Jessica Harrison’s curious cabinet-bound collection of fastidiously worked maquettes seems suspended in contradiction as a series of possibilities hang in the fragile balance of dental casts and metal threads.
Tucked away in the recesses of the National Gallery and strikingly juxtaposed with Jannis Kounellis’ mighty ‘Works: 1958-2005’, Harrison’s pieces are presented behind a pristine vitrine-like window, which emphasises a meticulous aesthetic. Strong elements of Victoriana cannot help but exude from this self styled ‘cabinet of curiosities’ as casts of Harrison’s own teeth are combined with orthodontic implements and the more incongruous addition of motorbike parts to create delicately realised structures presented in a series of polished glass bell-jars.
The distancing devices of the glass window and the bell-jar presentation allude to a clear reserve within the work – a removal of any visceral or haptic sense which is remarkable in the extreme given the associative impact of each piece’s component materials. The implicit narrative suggested by any description of the exhibition – some ghastly mouth-shattering motorcycle accident – appears flatly contradicted by the artist’s calm and deliberate manipulation of the elements. Individually, the chosen materials of teeth, dental equipment and machine parts clearly connote a logic of the ergonomic or pragmatic. Their highly and deliberately aestheticised re-contextualisation, however, explicitly robs each element of its capacity for functional implementation, revealing it instead as a decorative or embellished miniature, and a thing of beauty rather than use.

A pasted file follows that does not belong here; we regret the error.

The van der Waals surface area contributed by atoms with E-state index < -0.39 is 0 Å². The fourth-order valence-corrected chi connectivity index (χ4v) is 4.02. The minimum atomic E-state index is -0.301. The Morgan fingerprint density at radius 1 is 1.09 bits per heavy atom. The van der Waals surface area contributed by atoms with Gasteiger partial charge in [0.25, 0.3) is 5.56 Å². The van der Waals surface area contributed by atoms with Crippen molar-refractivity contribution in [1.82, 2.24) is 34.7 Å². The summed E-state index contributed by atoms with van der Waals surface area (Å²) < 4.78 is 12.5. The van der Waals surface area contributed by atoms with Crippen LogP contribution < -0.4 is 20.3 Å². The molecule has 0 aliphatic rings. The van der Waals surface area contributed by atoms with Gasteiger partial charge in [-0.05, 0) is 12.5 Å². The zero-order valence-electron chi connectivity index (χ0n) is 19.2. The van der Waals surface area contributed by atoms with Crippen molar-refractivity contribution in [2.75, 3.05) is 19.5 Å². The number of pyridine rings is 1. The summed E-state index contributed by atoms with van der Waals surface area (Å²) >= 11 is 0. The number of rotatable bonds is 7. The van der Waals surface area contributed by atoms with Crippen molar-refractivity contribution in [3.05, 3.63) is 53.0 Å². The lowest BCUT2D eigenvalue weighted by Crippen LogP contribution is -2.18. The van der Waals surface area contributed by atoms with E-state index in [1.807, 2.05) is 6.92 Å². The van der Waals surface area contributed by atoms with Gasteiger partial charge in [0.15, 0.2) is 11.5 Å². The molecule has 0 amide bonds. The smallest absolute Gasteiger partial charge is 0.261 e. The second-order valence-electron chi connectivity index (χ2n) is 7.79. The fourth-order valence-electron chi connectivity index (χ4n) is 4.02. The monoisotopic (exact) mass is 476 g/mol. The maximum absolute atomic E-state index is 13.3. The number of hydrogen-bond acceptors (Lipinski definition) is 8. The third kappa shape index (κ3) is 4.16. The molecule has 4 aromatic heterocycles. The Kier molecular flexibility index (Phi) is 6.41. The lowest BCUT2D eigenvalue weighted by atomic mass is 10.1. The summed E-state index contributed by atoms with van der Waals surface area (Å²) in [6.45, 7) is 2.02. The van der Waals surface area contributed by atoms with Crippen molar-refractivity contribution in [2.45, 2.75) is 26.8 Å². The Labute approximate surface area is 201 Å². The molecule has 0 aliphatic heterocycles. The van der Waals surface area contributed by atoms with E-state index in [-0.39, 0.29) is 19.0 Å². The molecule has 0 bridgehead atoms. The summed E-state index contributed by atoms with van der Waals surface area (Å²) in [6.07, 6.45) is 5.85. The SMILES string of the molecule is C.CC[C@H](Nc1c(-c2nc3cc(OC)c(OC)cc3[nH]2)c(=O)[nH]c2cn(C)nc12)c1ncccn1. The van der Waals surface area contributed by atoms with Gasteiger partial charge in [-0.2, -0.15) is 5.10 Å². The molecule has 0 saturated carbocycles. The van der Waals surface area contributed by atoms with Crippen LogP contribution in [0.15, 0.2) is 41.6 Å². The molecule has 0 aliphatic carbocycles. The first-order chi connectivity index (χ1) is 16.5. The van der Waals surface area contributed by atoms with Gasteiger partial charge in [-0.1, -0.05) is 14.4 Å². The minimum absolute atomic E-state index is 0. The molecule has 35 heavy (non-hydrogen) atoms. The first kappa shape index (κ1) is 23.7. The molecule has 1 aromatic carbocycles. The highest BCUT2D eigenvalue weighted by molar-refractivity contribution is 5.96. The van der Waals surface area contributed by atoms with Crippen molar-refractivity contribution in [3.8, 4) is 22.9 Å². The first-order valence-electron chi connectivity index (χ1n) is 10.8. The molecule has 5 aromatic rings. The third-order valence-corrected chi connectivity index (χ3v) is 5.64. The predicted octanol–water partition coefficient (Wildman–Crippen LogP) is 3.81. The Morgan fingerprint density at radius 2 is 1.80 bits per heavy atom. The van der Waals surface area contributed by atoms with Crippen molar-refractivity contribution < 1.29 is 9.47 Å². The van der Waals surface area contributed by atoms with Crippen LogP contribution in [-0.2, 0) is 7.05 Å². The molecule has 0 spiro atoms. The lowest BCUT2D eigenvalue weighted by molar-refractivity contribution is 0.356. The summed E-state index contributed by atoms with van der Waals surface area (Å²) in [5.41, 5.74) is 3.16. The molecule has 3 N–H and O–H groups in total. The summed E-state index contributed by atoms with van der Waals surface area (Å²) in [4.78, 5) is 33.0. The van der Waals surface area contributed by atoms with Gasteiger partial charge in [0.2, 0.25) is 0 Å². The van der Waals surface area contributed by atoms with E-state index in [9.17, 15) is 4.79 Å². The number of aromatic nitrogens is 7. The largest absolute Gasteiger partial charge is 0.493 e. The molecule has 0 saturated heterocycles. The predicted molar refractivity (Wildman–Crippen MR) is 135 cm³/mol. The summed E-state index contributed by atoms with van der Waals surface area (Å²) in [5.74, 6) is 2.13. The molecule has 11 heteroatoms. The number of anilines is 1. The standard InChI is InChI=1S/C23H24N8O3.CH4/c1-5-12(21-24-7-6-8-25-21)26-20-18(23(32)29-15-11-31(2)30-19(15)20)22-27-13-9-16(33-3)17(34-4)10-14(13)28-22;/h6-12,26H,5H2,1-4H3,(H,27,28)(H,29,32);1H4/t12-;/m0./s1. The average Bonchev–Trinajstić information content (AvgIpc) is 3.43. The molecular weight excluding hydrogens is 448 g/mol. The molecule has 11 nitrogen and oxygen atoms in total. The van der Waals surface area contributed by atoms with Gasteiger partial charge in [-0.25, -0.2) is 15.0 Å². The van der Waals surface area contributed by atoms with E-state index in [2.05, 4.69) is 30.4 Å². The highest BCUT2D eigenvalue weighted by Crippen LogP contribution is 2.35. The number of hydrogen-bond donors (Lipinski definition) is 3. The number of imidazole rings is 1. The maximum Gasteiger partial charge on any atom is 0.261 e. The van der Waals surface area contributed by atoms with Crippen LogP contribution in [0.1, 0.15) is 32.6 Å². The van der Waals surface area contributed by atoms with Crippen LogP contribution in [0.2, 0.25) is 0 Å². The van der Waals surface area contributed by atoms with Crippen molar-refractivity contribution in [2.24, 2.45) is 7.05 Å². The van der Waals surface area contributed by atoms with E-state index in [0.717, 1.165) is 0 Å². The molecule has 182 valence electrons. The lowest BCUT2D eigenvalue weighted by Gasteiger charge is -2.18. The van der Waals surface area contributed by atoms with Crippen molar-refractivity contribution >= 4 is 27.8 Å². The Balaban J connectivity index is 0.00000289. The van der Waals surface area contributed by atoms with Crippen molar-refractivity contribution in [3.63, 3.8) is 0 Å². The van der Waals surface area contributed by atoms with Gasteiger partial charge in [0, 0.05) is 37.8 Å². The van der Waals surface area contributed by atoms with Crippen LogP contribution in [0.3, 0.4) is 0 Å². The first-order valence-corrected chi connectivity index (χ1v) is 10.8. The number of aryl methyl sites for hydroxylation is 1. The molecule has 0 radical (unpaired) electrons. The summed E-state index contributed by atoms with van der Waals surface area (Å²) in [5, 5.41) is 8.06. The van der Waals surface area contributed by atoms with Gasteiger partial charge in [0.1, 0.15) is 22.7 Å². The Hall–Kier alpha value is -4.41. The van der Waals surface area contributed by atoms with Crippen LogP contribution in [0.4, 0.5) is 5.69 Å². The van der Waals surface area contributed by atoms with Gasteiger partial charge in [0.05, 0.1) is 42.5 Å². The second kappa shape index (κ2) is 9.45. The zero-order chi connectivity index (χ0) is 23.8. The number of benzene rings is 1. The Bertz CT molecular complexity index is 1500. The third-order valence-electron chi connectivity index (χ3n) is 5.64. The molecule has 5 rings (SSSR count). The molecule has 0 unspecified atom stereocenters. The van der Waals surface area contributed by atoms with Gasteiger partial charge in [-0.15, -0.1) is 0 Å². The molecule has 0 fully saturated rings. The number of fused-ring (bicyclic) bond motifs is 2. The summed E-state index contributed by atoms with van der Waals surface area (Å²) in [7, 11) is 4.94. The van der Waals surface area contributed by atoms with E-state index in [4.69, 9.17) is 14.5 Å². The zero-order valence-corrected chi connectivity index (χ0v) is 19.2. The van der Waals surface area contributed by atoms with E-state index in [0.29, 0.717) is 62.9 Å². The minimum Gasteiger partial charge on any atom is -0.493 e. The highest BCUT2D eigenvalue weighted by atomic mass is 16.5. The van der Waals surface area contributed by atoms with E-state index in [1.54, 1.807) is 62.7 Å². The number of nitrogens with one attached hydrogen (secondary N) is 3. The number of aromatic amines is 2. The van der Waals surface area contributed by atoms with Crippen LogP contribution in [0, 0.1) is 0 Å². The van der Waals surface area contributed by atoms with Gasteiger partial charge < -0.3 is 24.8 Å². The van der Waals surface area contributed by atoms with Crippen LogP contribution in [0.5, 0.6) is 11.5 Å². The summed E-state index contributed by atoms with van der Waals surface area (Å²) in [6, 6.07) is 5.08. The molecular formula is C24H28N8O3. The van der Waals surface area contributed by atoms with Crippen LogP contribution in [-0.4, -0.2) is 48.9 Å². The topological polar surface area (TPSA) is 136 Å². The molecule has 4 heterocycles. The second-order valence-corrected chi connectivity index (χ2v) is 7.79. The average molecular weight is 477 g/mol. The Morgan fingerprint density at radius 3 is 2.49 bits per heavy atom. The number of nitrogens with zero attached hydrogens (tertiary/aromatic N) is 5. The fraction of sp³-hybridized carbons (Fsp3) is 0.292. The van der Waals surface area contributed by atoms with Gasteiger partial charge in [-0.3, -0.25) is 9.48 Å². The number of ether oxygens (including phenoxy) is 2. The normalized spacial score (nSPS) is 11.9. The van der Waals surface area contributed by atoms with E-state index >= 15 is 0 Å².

Conceptually, Motor Mouth is firmly located within a long and well-explored tradition of self-portraiture through which artists (notably female) have used their own bodies as both subject and object within autobiographical practice. Here, Harrison chooses to duplicate and re-present her own teeth as appealing rather than explicitly grotesque items within the jewellery-like constructions of this fetishised window display. This gesture forces a consideration not just of Harrison’s own personal history of invasive dental surgery, but also perhaps hopes to suggest the span of the viewer’s own body, body limits, and body image. Echoes of a curl of hair preserved forever in a lover’s locket, of a child’s lost milk-tooth folded in a mother’s drawer, may indicate something of the artist’s position in relation to the work. The specificity of her exploration however, seems marred by her reliance on such stylised archaic trappings as the bell-jar; an object perhaps too comfortably signifying ‘short-hand’ for the exploration of the female psyche since Silvia Plath’s appropriation of its symbolism in her canonical book of the same name.
Harrison is clearly expert in seductively blending juxtaposed materials to present a highly aesthetic, superbly crafted collection of dental curiosities in this unusually oral take on female self-portraiture. Whether the work of this recent graduate will evolve into something a little less sanitised, a little less safe, and a little more challenging, remains to be seen.